excerpt from 'Lionel Bradley Bulletin, 30 Jan 1939' (437 words)

excerpt from 'Lionel Bradley Bulletin, 30 Jan 1939' (437 words)

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Lionel Bradley Bulletin, 30 Jan 1939

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Jan. 30, Queens Hall, L.S.O. – Weingartner

Berlioz’s Benvenuto Cellini overture, though it had fine vigour sounded a little too noisy. Maybe the L.S.O strings are not weighty enough to counterbalance all that brass. But I thought generally that the string tone was a little less rich and more edgy than that of the other two London orchestras. Beethoven’s Symphony no.1 is a charming work; without being any the less his, it bears a sort of Haydnesque parental stamp. It was played with just the right sort of lightness. And then Schubert’s heavenly C major, why should it ever stop since nothing could be at once so soothing & so cheerful. Apart from that slight lack of richness in the strings it was beautifully played & the wind were so good that it is perhaps unfair to the rest to single out Alan Hyde’s lovely horn playing. Weingartner has a controlled strength and serenity, a clear mind with all dross purged away. There is nothing fussy or laboured about his conducting; he doesnt dance for the scherzo as, I think, I have seen Szell do, but he makes the music dance. He is now bald headed, thin and wiry. He was 75 last June and looks as though he might go on conducting as well for another 25 years. He had a great reception[.]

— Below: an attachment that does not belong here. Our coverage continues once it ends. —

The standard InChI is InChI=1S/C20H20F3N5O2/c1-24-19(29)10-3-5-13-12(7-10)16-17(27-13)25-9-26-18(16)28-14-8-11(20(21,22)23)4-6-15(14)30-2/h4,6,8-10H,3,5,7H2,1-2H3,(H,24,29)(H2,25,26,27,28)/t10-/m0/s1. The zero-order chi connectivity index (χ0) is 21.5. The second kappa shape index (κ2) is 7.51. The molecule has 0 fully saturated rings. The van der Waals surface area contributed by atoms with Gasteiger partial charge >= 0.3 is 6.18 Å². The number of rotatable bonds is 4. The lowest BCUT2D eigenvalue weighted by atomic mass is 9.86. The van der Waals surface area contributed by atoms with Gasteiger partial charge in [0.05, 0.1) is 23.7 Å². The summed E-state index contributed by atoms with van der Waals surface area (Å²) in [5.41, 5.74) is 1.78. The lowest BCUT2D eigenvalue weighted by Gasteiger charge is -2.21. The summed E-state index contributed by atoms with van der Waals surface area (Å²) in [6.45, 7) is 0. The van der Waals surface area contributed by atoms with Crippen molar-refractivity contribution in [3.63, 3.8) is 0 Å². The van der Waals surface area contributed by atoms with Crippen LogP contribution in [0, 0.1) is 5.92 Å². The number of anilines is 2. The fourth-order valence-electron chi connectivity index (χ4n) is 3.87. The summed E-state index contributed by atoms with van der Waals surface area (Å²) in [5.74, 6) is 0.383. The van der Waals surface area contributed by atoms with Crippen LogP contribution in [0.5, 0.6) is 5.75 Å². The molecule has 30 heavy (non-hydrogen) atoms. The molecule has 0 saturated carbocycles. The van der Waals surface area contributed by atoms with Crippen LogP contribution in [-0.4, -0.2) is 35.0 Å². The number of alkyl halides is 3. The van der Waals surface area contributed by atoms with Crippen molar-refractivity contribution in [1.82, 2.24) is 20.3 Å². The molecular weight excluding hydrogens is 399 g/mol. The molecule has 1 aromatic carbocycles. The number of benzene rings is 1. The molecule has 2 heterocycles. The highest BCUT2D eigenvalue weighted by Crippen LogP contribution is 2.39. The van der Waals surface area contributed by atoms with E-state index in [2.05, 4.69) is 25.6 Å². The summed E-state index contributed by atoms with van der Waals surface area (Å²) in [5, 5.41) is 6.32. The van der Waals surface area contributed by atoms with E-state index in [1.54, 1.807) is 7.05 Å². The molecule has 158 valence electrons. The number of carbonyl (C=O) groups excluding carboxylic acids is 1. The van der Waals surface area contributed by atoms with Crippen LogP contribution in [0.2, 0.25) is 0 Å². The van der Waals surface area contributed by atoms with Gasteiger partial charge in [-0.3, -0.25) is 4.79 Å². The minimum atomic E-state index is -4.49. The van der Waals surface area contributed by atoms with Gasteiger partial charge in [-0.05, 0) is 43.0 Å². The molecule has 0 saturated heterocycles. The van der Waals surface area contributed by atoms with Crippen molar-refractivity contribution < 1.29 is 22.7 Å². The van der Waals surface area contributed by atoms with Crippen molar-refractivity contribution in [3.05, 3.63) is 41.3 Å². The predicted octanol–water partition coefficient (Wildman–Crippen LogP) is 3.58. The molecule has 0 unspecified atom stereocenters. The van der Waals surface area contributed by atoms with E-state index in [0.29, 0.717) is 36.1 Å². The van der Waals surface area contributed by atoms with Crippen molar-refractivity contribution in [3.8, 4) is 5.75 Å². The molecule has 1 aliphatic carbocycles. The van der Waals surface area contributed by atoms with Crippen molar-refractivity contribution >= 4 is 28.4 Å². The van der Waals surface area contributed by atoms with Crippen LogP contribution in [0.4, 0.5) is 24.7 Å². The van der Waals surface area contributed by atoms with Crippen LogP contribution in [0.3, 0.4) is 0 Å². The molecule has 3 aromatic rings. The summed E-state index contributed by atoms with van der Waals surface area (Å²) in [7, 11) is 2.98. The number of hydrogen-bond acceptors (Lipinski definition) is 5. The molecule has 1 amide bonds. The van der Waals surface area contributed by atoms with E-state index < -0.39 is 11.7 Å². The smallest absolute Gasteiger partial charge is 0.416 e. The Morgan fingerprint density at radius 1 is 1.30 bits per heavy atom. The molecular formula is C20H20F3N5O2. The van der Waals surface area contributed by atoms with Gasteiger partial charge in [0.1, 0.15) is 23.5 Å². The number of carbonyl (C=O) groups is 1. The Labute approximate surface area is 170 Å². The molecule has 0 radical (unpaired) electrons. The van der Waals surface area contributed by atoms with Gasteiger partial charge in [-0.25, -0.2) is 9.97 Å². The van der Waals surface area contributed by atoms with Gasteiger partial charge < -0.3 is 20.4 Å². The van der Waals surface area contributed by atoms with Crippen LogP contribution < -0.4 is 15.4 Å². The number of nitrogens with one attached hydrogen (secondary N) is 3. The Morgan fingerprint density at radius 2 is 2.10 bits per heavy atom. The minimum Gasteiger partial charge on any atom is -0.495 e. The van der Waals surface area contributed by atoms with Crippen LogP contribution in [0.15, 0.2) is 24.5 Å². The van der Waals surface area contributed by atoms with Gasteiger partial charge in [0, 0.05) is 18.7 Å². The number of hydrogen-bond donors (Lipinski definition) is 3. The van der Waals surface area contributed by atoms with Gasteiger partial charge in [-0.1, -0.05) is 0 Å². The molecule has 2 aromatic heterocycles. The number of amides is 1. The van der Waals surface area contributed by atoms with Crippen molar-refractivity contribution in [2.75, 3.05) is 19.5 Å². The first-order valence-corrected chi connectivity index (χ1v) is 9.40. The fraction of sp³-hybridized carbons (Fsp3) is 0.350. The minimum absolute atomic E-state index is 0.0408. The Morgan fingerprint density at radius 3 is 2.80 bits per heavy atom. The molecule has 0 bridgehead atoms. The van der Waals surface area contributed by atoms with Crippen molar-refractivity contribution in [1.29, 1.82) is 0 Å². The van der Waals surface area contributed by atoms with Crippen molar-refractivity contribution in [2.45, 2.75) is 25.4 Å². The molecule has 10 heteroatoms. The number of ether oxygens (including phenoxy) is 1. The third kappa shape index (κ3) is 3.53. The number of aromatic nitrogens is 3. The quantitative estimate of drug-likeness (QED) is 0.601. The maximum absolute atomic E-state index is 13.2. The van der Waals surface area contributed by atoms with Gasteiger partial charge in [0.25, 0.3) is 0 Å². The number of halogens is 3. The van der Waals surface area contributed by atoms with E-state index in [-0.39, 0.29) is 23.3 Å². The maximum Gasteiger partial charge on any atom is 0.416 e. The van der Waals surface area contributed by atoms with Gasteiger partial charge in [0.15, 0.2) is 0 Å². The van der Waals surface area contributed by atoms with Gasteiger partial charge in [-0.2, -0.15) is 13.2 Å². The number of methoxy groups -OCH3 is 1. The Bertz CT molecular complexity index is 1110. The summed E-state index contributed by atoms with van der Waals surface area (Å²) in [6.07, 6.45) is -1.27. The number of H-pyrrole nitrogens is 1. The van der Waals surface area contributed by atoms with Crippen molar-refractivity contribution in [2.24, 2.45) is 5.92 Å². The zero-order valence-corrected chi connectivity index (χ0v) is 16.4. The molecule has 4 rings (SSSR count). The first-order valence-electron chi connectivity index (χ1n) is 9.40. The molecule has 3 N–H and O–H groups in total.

Are Walter & Toscanini & Weingartner the 3 heroes of the British public or is there anyone else who would be yelled at in this way?


The Times remarks that in the Schubert, Weingartner 

[Bradley has here pasted in a cutting from The Times, reading:]

doubled his four wood-wind instruments and used the chorus so formed in tutti passages to make a satisfactory counterpoise to the strings and brass. So he achieved a right balance in loud places. He also used this chorus in a few places like the beginning of the Trio, where he wanted a kind of glorified harmonium effect, but in many places where the wind become singers of Schubertian song-melody he employed the normal single wind. In one place he even went so far as to delete an oboe from some bars where it doubles the clarinet. This careful editing contributed to the general effect of a well graduated dynamic and texture.

[Bradley then writes:]

It is interesting to know how so satisfying a result was produced. I was aware that there was present an unusually full complement of wood-wind but as I was in the 3rd row of the balcony at the side I could not see very well what was going on.

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